You might wonder why so many people love to tell stories. Yes, some of it is to become famous in Hollywood or to be the next Stephen King, but potential authors with motivations disconnected from the writing process itself will hardly ever stick with it. They really don’t have anything to say, or at least the fire isn’t burning so hot that they can’t quit writing. True storytellers have to tell their stories. It’s a compulsion.
What’s behind the compulsion?
Without a doubt this is a problem for the super-sleuth psychologist, and sure enough, Carl Jung knew all about this. Although, he didn’t actually address the subject within our context. So let me expand a little upon what he said.
Life has its problems. Most of us, in addition to living a cordial life among friends, are in rather constant conflict with those around us. But we make compromises for this cordiality. Rarely do we have a conflict that is resolved to the satisfaction of both parties, so that one party or the other is left with a sense of dissatisfaction. Some of this dissatisfaction is traumatic, particularly that we experienced with our parents, the conflicts with whom can be resolved with the parent putting his/her foot down and imposing a dissatisfactory solution. It can produce trauma. This can and does happen at work, where the boss imposes a resolution that is unsatisfactory to the worker. It happens everywhere, all the time. These unresolved conflicts are suppressed, eventually forgotten, and fall into what Jung termed the Personal Unconscious or the Shadow. The discontent of the Shadow has the potential of being activated by future real world events, and when it is, the person can respond with an unrelated and inappropriate intensity. But we’re not here to address this emotional problem relative to the real world. Elements of the Shadow seek expression, and their main purpose in doing so is the quest for resolution. The Teller of Tales can dip into this cauldron of discontent to build her/his story.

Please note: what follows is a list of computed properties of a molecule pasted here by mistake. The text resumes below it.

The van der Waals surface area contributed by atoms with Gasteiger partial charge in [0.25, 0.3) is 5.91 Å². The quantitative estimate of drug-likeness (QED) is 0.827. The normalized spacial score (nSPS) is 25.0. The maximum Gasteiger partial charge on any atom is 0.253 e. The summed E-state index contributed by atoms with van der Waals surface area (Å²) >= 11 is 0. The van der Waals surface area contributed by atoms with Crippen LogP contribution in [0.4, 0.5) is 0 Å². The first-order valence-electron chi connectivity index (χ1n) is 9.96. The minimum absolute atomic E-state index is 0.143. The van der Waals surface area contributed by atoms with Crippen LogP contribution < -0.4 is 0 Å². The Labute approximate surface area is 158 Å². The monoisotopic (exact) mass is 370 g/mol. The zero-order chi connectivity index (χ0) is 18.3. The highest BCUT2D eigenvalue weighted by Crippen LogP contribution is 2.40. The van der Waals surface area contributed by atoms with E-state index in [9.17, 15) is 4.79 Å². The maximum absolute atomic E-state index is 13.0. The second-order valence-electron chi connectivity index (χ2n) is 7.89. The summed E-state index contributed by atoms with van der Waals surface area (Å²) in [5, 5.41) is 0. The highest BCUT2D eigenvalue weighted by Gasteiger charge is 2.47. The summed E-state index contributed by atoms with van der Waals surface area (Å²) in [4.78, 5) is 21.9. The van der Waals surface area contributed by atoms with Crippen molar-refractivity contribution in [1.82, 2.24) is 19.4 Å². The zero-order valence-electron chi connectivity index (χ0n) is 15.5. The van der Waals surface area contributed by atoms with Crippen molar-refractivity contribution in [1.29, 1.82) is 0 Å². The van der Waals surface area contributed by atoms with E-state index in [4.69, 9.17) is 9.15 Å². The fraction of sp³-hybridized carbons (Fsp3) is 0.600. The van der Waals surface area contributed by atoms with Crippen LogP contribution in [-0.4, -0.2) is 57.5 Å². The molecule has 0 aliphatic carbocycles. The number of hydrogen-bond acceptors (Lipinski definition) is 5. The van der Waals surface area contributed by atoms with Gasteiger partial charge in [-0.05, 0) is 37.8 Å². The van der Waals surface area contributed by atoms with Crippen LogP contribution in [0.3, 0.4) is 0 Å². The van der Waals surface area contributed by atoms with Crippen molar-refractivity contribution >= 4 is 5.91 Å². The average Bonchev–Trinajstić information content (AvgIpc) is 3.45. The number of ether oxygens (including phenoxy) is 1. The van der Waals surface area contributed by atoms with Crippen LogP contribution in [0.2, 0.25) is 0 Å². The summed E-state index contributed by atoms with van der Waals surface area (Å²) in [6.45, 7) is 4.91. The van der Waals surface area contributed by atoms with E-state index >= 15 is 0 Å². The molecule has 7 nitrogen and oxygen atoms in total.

But this isn’t the full situation, or perhaps even the bigger part of the situation.
These “real world” conflicts that involve our conscious living state also can resonate with another type of conflict that comes from a deeper psychological state: the Collective Unconscious. These are the inherited conflicts that come down to us as unresolved through the millennia of human existence. This is the collective psyche that we all share. Jung termed them archetypes. It’s the world of mythology. When you tap into some of this material, it’s as if the entire human race speaks through you. As I discuss in Chapter 5 of Story Alchemy, Mary Shelley did this when writing Frankenstein, and her little story has never gone out of print.
Here’s the thing.
All these fragments of conflict from both the Shadow and the Collective Unconscious seek resolution in the worst way. They latch onto the author’s psyche and will not let go. They want resolution at any cost. They will come to you in your dreams. They will cause insomnia. And they will weasel their way into your stories. What they want is process, one that leads to resolution. For that resolution to be satisfactory, it must be fully explored since it was not when it originated. Conflict doesn’t have some amorphous form. It is a specific entity and has specific requirements for resolution. It also seems that it must be resolved both ways, i.e., one time the conflict must be resolved in the protagonist’s favor and the other time in the antagonist’s favor. Two separate stories, as it turns out. I believe that’s why in modern times up until the later part of the 20th century, stories were mostly about heroes. But since then we’ve come to tell more and more stories about antiheroes, and some of them are really dark, as in the television series Dexter, where the “protagonist” is a serial killer.
As another example, consider that most of the stories in our time and also that of the past have been about men. But within the last few decades, stories about women are coming to the surface. We’ve heard all the stories concerning men before. Those situations have been explored ad nauseum. We’re experiencing a time of women heroes like Buffy the Vampire Slayer and the two sisters in the Disney animated feature Frozen. We have female police officers like Detective Becket in the series Castle. Where we at one time had doctor shows like Ben Casey and Dr. Kildare now we have Nurse Jackie. Yes, I know, House, and we’ll always have men centered programs, but shows about women are really coming forward.
All these psychic forces are working on the author to produce a story that resolves their conflicts. To do that, the conflict must be put through the processes of the plot pentagon below, which comes from Chapter 4 of Story Alchemy.
In providing such a structure for our story, we explore the conflict fully and provide a satisfactory resolution. Anything less results in an unsatisfactory story. This helps provide a satisfactory experience for our readers, but it also satisfies the deep-rooted conflict buried in the Shadow and/or the collective human psyche and hopefully leads to a more promising future.
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